Adolescence is a time when parental control over teenagers starts to waver and parent anxiety levels rise. Teens start to develop their own identity and make their opinions known, often resulting in conflicts with parents. It may be hard for parents to adjust to the fact that their children are separating from them, and growing into adults with their own sets of values and ideas. It's normal for teens and parents to disagree and have their conflicts at this stage; parents don't always agree with their teen's decisions and attitudes. Teens get angry because they feel that their newfound individuality is being challenged by their over-protective and domineering parents. Teens often rebel against parental control as they assert themselves, and this self-expression is one of the difficulties for parents of teens. Parents may not like their teen's choice of clothes or hairstyle, but that is usually temporary and harmless. Objecting to risky behavior and harmful choices, like the use of drugs or alcohol, are issues that teens may understand more readily, knowing that their parents love them and want to protect them.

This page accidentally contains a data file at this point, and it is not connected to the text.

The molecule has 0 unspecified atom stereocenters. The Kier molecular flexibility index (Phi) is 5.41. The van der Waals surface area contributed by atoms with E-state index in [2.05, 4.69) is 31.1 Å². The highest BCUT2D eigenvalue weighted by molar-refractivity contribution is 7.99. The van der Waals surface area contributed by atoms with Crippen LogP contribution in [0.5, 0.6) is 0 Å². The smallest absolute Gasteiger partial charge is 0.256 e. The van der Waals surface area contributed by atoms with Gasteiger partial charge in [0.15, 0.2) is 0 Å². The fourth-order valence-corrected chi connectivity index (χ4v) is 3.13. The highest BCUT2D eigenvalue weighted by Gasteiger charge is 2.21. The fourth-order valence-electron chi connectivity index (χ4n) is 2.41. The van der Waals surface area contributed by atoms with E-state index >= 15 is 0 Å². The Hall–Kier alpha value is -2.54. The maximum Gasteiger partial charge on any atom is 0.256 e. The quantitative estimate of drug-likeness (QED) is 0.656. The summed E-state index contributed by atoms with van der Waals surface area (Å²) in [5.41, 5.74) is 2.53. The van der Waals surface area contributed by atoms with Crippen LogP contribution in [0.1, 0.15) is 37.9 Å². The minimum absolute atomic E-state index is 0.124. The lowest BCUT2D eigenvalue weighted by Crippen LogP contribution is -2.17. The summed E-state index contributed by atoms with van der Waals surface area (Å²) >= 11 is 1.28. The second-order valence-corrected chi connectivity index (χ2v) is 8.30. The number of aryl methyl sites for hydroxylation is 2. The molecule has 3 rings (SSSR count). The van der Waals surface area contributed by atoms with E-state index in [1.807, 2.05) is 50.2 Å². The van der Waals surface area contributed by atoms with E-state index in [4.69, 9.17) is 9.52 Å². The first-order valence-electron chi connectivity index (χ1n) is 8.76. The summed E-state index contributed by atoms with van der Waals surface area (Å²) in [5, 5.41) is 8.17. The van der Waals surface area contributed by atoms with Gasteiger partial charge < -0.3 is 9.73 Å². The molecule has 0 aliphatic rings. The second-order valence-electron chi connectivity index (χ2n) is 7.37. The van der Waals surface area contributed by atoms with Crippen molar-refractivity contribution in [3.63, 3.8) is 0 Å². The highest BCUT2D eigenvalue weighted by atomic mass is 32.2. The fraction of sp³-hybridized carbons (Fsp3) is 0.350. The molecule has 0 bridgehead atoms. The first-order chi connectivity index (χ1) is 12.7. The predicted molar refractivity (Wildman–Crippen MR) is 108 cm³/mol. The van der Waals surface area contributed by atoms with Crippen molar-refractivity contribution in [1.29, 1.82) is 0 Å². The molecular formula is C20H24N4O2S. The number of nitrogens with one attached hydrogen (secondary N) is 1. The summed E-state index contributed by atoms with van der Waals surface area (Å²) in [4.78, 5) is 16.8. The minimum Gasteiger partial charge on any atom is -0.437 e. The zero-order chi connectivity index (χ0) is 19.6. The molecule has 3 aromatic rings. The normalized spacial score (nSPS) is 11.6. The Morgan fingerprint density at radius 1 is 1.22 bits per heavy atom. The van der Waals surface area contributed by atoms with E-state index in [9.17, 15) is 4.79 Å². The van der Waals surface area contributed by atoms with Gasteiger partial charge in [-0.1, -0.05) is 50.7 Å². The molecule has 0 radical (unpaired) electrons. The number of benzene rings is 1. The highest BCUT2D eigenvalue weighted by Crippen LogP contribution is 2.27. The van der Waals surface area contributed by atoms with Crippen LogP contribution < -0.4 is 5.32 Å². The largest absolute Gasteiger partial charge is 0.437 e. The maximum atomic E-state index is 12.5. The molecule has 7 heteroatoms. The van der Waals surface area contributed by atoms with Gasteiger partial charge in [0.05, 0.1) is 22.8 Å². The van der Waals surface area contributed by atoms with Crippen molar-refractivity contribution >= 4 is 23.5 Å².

Conflicts between teens and parents can arise over friends, social life, school issues, sex, and just about anything that the parents aren't used to and don't like. It takes time to adjust, and the process usually involves fights and disagreements that are really based on parents wanting to keep their children safe, protect them and help them become responsible adults. As teens mature, they usually come to realize that part of growing up is learning to communicate. Eventually, they get along better with their parents and gain their respect as responsible individuals. Compromise is the name of the game for teens and parents, on the road to acceptance of the teenager's individual identity and opinions.